Date of Award

May 2018

Degree Name

Master of Arts (MA)

Department

Languages, Literatures, and Linguistics

Advisor(s)

Jaklin Kornfilt

Keywords

agree, control, partial, semantics, split, syntax

Subject Categories

Arts and Humanities

Abstract

This thesis presents a new theory of control in which the control predicate establishes control between PRO and the controller by Agreeing with both of them and checking their semantics at a later point of the derivation. Each DP possesses its own index as a syntactic feature. As the predicate Probes for these two Goals, it keeps track of the indexes of the controllee and controller with the control calculus, a part of the narrow syntax. The calculus is sensitive to the semantics of these nominal phrases after transfer to LF. This derives subject control in (1), which Culicover & Jackendoff (2001) argue exists due to the lexical semantic role Source on the Agent theta-role of promise.

1) John promised Mary PRO to eat pizza.

If the set containing the index of the controller is a subset of the set containing the index of the controllee, the derivation does not crash; otherwise, it crashes. This approach provides a derivation for the phenomenon of split control in (2), which Landau (2013) points out no account to date has been able to solve, and derives partial control in (3), along with deriving many other control phenomena.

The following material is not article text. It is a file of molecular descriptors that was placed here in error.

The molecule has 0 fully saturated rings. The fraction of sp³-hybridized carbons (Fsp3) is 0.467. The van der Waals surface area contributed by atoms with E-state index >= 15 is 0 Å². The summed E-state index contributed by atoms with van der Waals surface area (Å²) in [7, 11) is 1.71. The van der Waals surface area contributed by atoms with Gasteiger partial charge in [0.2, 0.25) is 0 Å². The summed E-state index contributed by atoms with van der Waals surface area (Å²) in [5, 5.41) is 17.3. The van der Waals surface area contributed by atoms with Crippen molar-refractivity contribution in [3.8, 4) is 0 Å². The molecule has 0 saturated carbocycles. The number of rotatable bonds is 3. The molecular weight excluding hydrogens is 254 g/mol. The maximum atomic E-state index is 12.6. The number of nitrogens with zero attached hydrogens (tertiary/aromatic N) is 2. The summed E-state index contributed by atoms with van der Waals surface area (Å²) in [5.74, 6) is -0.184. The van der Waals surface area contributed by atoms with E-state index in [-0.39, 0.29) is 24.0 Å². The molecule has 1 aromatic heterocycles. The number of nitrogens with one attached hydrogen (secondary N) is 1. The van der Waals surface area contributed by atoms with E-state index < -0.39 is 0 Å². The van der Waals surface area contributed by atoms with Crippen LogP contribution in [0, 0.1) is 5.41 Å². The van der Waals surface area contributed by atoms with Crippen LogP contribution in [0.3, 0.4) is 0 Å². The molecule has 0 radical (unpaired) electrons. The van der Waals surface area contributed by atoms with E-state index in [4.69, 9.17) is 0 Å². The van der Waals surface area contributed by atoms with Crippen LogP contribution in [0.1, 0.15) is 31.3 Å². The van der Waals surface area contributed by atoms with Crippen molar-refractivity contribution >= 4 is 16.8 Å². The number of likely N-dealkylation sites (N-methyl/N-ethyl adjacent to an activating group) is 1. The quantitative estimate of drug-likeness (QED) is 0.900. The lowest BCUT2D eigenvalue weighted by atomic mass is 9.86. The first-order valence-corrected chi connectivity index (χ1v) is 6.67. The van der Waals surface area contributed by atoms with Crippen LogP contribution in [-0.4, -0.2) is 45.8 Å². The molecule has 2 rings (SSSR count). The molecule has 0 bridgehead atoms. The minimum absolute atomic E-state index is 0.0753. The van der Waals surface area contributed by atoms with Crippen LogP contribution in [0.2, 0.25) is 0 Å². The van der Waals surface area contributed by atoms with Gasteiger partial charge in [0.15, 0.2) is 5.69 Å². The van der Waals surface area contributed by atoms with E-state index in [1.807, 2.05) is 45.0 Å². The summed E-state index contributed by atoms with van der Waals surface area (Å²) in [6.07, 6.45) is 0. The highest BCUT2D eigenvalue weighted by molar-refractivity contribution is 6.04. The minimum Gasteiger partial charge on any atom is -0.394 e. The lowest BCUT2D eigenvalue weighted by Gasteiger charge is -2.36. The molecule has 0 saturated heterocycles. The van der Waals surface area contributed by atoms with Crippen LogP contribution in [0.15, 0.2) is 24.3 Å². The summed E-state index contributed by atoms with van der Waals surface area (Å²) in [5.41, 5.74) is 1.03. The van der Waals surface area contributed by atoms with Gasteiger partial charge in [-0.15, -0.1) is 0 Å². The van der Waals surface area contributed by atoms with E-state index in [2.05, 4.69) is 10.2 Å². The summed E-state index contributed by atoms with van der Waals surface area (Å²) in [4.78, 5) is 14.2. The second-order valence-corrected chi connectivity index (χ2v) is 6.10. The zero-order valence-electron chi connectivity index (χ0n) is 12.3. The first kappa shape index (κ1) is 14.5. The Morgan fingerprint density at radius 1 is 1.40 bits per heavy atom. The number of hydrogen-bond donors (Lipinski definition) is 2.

2) John promised Mary PRO to meet up at 6.

3) John tried PRO to meet up at 6.

A major consequence of this solution is that it rejects the autonomy of syntax as proposed by Chomsky (1957); syntax provides a basis for semantics, which is not included in the grammar. But this paper argues that control phenomena show the need for a unified syntax and semantics approach to control, where both play a part in deriving sentences.

Access

Open Access

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